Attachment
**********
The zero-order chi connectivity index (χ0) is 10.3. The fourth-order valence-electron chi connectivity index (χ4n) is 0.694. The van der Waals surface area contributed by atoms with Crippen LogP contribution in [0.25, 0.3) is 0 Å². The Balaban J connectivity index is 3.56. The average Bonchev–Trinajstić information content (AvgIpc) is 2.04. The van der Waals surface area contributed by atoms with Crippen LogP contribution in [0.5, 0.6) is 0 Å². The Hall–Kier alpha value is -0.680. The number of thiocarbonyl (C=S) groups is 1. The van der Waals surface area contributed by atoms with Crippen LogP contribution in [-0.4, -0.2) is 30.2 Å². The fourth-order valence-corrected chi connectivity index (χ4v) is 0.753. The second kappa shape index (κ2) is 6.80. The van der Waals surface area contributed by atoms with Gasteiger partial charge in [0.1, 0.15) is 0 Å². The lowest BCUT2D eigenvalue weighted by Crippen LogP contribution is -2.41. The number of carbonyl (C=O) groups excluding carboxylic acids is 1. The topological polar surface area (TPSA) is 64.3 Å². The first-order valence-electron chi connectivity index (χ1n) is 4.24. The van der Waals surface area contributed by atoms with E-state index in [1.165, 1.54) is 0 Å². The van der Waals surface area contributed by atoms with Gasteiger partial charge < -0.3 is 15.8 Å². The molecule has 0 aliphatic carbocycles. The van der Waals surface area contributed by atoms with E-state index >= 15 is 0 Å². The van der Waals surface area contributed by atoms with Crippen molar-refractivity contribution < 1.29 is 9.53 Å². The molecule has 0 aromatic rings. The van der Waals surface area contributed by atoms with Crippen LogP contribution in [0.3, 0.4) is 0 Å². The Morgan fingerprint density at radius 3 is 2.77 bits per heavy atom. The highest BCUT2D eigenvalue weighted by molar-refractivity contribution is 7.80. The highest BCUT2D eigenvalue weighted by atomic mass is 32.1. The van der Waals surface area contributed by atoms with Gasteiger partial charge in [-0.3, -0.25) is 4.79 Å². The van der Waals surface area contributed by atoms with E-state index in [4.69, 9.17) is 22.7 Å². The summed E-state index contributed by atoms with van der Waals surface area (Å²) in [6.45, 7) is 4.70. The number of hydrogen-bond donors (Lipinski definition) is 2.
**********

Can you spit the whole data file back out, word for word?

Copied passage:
The zero-order chi connectivity index (χ0) is 10.3. The fourth-order valence-electron chi connectivity index (χ4n) is 0.694. The van der Waals surface area contributed by atoms with Crippen LogP contribution in [0.25, 0.3) is 0 Å². The Balaban J connectivity index is 3.56. The average Bonchev–Trinajstić information content (AvgIpc) is 2.04. The van der Waals surface area contributed by atoms with Crippen LogP contribution in [0.5, 0.6) is 0 Å². The Hall–Kier alpha value is -0.680. The number of thiocarbonyl (C=S) groups is 1. The van der Waals surface area contributed by atoms with Crippen LogP contribution in [-0.4, -0.2) is 30.2 Å². The fourth-order valence-corrected chi connectivity index (χ4v) is 0.753. The second kappa shape index (κ2) is 6.80. The van der Waals surface area contributed by atoms with Gasteiger partial charge in [0.1, 0.15) is 0 Å². The lowest BCUT2D eigenvalue weighted by Crippen LogP contribution is -2.41. The number of carbonyl (C=O) groups excluding carboxylic acids is 1. The topological polar surface area (TPSA) is 64.3 Å². The first-order valence-electron chi connectivity index (χ1n) is 4.24. The van der Waals surface area contributed by atoms with E-state index in [1.165, 1.54) is 0 Å². The van der Waals surface area contributed by atoms with Gasteiger partial charge < -0.3 is 15.8 Å². The molecule has 0 aliphatic carbocycles. The van der Waals surface area contributed by atoms with E-state index >= 15 is 0 Å². The van der Waals surface area contributed by atoms with Crippen molar-refractivity contribution < 1.29 is 9.53 Å². The molecule has 0 aromatic rings. The van der Waals surface area contributed by atoms with Crippen LogP contribution in [0.3, 0.4) is 0 Å². The Morgan fingerprint density at radius 3 is 2.77 bits per heavy atom. The highest BCUT2D eigenvalue weighted by molar-refractivity contribution is 7.80. The highest BCUT2D eigenvalue weighted by atomic mass is 32.1. The van der Waals surface area contributed by atoms with Gasteiger partial charge in [-0.3, -0.25) is 4.79 Å². The van der Waals surface area contributed by atoms with E-state index in [4.69, 9.17) is 22.7 Å². The summed E-state index contributed by atoms with van der Waals surface area (Å²) in [6.45, 7) is 4.70. The number of hydrogen-bond donors (Lipinski definition) is 2.